CSU Vice-Chancellor Ian Goulter said Mr Barker had made a highly significant contribution to Bathurst’s academic life.
“From his appointment to the staff of Bathurst Teachers’ College in 1956, Mr Barker played a major role in the academic life of a generation of students, in particular encouraging a love of history through his position as Head of the Social Science Department at Mitchell College of Advanced Education and later as the Head of History and Geography.”
“However his association with the institution did not end on his retirement in 1979,” said Professor Goulter. “He went on to write a definitive history entitled “The Story of Three Colleges” which brought to life the story of education on this site from 1895 up until the late 1980s when plans for a university were first being formulated.”
“Drawing on Mr Barker’s extraordinarily extensive knowledge of local history, the book covered the period from the time the land was first used as a government reserve and a racecourse, through its time as an Agricultural Experiment Farm, an army ordinance depot during World War Two and up to the formation of a teachers’ college and beyond.”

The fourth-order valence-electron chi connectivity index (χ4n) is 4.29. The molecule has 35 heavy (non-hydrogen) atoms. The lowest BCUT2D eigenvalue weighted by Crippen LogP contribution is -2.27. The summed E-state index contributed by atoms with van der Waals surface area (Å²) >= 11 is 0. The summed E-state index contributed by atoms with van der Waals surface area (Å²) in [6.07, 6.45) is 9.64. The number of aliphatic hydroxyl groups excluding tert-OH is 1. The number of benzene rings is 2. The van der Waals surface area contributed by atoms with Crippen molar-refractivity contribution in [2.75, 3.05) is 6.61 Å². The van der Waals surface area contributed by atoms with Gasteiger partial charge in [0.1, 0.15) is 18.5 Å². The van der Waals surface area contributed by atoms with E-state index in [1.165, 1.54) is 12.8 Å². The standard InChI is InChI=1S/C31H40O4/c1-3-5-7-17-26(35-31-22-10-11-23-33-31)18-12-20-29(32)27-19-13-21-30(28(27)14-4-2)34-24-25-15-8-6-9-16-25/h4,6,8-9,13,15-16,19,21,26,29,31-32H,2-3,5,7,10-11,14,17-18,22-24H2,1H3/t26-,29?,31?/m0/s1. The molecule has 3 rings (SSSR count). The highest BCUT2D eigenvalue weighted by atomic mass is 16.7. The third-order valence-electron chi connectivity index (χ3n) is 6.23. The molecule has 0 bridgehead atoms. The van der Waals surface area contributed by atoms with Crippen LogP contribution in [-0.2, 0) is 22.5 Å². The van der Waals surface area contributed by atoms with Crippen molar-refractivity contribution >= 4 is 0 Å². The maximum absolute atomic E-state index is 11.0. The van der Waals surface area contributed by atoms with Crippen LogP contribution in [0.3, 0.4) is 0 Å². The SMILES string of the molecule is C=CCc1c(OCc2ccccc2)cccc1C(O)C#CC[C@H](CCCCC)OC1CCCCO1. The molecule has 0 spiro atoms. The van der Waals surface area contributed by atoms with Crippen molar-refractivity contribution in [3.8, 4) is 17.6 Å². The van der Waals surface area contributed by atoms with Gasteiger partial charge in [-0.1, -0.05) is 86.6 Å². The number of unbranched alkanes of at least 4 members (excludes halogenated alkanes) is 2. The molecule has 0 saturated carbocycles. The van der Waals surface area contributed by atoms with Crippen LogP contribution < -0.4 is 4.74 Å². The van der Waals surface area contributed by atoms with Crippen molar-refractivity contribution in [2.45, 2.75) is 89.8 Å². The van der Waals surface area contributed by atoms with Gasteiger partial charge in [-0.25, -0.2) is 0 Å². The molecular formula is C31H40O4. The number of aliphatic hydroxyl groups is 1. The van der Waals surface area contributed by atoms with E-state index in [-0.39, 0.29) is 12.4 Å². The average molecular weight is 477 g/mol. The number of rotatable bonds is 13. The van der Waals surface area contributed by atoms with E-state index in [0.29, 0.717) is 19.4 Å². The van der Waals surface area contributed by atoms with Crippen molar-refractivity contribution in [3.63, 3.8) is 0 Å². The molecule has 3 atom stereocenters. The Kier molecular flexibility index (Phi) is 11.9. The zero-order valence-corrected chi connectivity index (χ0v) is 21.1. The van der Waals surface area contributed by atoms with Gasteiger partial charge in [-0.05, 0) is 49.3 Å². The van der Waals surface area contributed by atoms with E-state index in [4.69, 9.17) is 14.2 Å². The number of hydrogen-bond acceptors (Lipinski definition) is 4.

Professor Goulter believes that the Bathurst community is poorer for the loss of such an eminent historian. “The collection of his books covering 200 hundred years of European settlement vividly brings the district’s past to life. Mr Barker’s meticulous research and attention to detail have left Bathurst with an invaluable historical resource and his legacy to Charles Sturt University is a sense of the past and an educational tradition.”
“On behalf of the staff of CSU, past and present, we offer our sincere condolences to Mr Barker’s family and many friends and colleagues,” said Professor Goulter.